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    Fr. Joseph Jenkins

  • The blog header depicts an important and yet mis-understood New Testament scene, Jesus flogging the money-changers out of the temple. I selected it because the faith that gives us consolation can also make us very uncomfortable. Both Divine Mercy and Divine Justice meet in Jesus. Priests are ministers of reconciliation, but never at the cost of truth. In or out of season, we must be courageous in preaching and living out the Gospel of Life. The title of my blog is a play on words, not Flogger Priest but Blogger Priest.

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Mary the Woman

Both at Cana and at the Cross, Jesus uses a peculiar form of address for his Mother. When the wine runs out, his Mother lets him know and he curtly tells her, “Woman, how does your concern affect me? My hour has not yet come” (John 2:4). She simply tells the stewards to do as he says and he turns water into wine. At the Cross, he addresses Mary again as THE WOMAN, saying, “Woman, behold your son,” and next to John, “behold your mother”(John 19:26-27). Everything has come to pass, from his first sign at Cana to the sign of the Cross at Calvary. The hour has finally come. Now he will not change water to wine but offer an oblation that will be renewed in wine and bread transformed into his body and blood. Jesus is offering his life for his bride the Church. He goes to his own marriage banquet, the supper of the Lamb. Mary is not a mere spectator. She is a player in the divine drama with a purpose. There may seem to be some confusion in Christ’s words, but I suspect that our Lord says many things with the few spoken words remaining to him. Certainly, Mary beholds the spectacle and her eyes are steadily upon her beloved Son, Jesus. But our Lord is also directing her eyes away to John, who is our emissary at the Cross.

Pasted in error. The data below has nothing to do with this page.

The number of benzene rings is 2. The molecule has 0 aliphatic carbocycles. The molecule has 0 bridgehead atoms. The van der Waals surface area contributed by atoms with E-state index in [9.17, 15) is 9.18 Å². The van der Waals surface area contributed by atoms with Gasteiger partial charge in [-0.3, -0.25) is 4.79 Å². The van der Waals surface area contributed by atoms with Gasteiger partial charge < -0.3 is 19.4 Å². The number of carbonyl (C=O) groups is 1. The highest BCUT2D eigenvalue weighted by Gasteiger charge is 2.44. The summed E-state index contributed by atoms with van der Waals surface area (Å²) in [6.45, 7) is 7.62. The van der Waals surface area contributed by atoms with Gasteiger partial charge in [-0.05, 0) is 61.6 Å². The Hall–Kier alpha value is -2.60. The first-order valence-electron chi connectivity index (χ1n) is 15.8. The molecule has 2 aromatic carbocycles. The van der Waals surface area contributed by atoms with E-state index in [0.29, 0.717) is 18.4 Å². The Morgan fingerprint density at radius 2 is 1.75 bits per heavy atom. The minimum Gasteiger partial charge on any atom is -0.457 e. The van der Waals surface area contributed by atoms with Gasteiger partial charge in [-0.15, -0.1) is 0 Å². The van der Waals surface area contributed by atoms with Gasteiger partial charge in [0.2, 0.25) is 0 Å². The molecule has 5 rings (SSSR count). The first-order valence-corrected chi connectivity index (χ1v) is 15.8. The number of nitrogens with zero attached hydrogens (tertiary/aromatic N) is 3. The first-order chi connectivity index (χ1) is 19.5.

Mary must be there for the believing community. They will need her. Jesus also directs John’s gaze to Mary. Christ is entrusting his Mother to John and the early Church.